Journal of the NACAA
Volume 4, Issue 2 - November, 2011
Whitefly Population Dynamics on the Interface of Uurban and Agricultural Areas in Yuma, Arizona
- Bealmear, S., Assistant Agent, The University Of Arizona
Nolte, K., Extension Agent, Agriculture, The University of Arizona
An experiment was performed in 2008 and 2009 on whitefly population dynamics in Yuma, AZ, with two objectives, 1) to understand the nature and distribution of whiteflies within an urban setting, 2) the impact of surrounding agricultural areas on whitefly population densities and movement within an urban center? To answer these questions, yellow sticky traps (30x15 cm) were placed on the ag/urban interface as well as within the City of Yuma in a regional scheme. Traps were collected and replaced biweekly. In 2008 and 2009, regions adjacent to larger areas of agricultural had higher numbers of whiteflies than regions adjacent to smaller areas of agriculture.
The sweetpotato whitefly, Bemisia tabaci, has emerged as a serious economic threat to cucurbit crops in the desert Southwest (Palumbo et al, 1995). Cucurbit Yellow Stunting Disorder Virus (CYSDV), a crinivirus vectored by the insect causes symptoms of interveinal chlorosis with chlorotic spots, shortened internodes, leaf brittleness and plant death. In fall melon crop of 2007 over 85% of melon acreage was affected by the disease, and over one third of the crop was lost in 2008 and 2009 (Blake, 2010). Whiteflies are also a large pest in urban areas of Yuma on ornamental and vegetable gardens. Both of these facts lead to questions about whitefly populations and where they originate. Do they come from agriculture and move into urban areas or vice versa? As it was not known how urban whitefly movement is influenced by surrounding agriculture, the ag/urban interface and the City of Yuma were added to a whitefly trap line that included 122 traps, covering an area of over 214,000 acres. This publication will focus primarily on whitefly population dynamics within the ag/urban interface and the City of Yuma. The objectives of this research were 1) to understand the nature and distribution of whiteflies within an urban setting, 2) the impact of surrounding agricultural areas on whitefly population densities and movement within an urban center?
Materials and Methods
Twenty yellow sticky traps (30 x 15 cm) (Olson Products Inc., Medina, OH, USA) were placed in the city of Yuma on March 21, 2008 (Figure 1). Traps were evenly distributed in six regions; North Central (N), Northwest (NW), Northeast (NE), South Central (S), Southwest (SW) and Southeast (SE) throughout the city and its interface with agriculture. Traps were specifically located within the urban setting to measure the agricultural influence of whitefly dispersal. (Figure 2). Traps were collected and replaced biweekly. The numbers of whiteflies were counted using a dissecting microscope. The data was analyzed in SAS software (SAS Institute, Cary, NC, USA) using proc means and proc glm (ANOVA).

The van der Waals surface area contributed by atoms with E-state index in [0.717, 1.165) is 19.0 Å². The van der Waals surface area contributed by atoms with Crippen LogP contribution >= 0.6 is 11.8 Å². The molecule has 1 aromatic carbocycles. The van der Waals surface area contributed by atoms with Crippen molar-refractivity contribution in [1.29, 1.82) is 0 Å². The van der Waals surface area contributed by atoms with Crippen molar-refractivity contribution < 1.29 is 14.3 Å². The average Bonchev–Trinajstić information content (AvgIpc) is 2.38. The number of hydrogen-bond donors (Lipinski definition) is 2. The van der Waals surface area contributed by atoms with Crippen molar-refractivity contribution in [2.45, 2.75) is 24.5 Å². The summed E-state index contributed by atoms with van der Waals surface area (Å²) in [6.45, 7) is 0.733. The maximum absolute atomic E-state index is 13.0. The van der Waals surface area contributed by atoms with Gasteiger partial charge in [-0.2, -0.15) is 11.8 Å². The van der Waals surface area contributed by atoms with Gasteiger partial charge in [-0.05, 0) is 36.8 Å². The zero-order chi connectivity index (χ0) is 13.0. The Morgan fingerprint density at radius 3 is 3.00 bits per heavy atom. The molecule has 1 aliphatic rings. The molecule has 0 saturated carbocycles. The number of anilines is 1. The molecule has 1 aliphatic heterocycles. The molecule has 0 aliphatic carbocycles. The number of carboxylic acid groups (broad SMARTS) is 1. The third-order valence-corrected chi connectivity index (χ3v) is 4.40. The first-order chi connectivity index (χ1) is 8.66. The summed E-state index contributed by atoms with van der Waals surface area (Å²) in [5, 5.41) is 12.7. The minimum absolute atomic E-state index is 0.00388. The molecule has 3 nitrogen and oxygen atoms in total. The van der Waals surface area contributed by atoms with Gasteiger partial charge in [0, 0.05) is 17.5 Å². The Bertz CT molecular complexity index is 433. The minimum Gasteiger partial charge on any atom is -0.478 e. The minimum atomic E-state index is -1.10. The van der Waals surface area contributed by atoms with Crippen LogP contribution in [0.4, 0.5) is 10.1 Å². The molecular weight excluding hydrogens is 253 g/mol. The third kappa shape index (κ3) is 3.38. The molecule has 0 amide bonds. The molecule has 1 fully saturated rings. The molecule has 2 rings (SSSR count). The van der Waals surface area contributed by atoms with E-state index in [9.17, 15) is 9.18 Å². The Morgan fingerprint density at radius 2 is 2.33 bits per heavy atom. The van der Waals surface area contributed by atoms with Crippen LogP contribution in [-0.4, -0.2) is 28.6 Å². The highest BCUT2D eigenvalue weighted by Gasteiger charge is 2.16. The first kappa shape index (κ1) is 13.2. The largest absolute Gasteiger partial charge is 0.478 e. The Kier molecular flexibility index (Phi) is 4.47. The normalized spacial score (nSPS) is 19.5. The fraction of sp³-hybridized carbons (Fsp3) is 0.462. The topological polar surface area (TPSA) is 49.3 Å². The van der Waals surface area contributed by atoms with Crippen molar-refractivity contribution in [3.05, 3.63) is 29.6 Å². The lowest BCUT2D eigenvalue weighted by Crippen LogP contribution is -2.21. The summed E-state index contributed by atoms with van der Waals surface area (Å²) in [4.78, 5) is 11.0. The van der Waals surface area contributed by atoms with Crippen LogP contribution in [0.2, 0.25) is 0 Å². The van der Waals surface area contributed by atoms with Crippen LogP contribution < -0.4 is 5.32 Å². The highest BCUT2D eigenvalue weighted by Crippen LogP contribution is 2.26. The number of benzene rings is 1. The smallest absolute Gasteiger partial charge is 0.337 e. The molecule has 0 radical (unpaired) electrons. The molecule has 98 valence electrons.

Figure 1: Yellow sticky trap
Figure 2: City of Yuma yellow sticky trap layout. Note: The ag/urban interface locations (black squares) relative to traps located in the City of Yuma Locations (white squares).
Year to year variability was seen in peak whitefly populations in 2008 and 2009 (Figure 3). Means in 2008 were uniformly consistent, averaging 1000 whitefly/trap per month from May through August with a gradual decline in population during September and October. While in 2009, populations started to increase in June, populations did not rise as drastically as 2008, and whitefly populations did not peak until September, and fell sharply in October (Figure 3). Regional differences in the mean whitefly numbers were observed during the months of May through October (Figure 4). There were significant differences between the means of each region in 2008 and 2009 (P=.0002 P=.0016, respectively) (Figure 4). In 2008, the Northwest and Southwest regions had significantly more whiteflies than the North central, Northeast and Southeast. Although the Northwest region was not significantly different than the South Central, the Southwest did have significantly more whiteflies than the South Central region. Overall, the Northwest and Southwest regions (areas of enhanced agricultural activity) had the highest numbers of whiteflies (Figure 5). In 2009, the Northwest and Southwest areas had significantly more whiteflies than the North Central and Northeast but not the South Central or Southeast. As in 2008, the Northwest and Southwest regions had the highest number of whiteflies in 2009 (Figure 6). When we examined the whitefly means within the two different locations (ag/urban Interface and city) there were significant differences. In May-October of 2008 and 2009 there were greater number of whiteflies found in the City of Yuma than in the Ag-Urban interface (P<.0001) (Figure 7).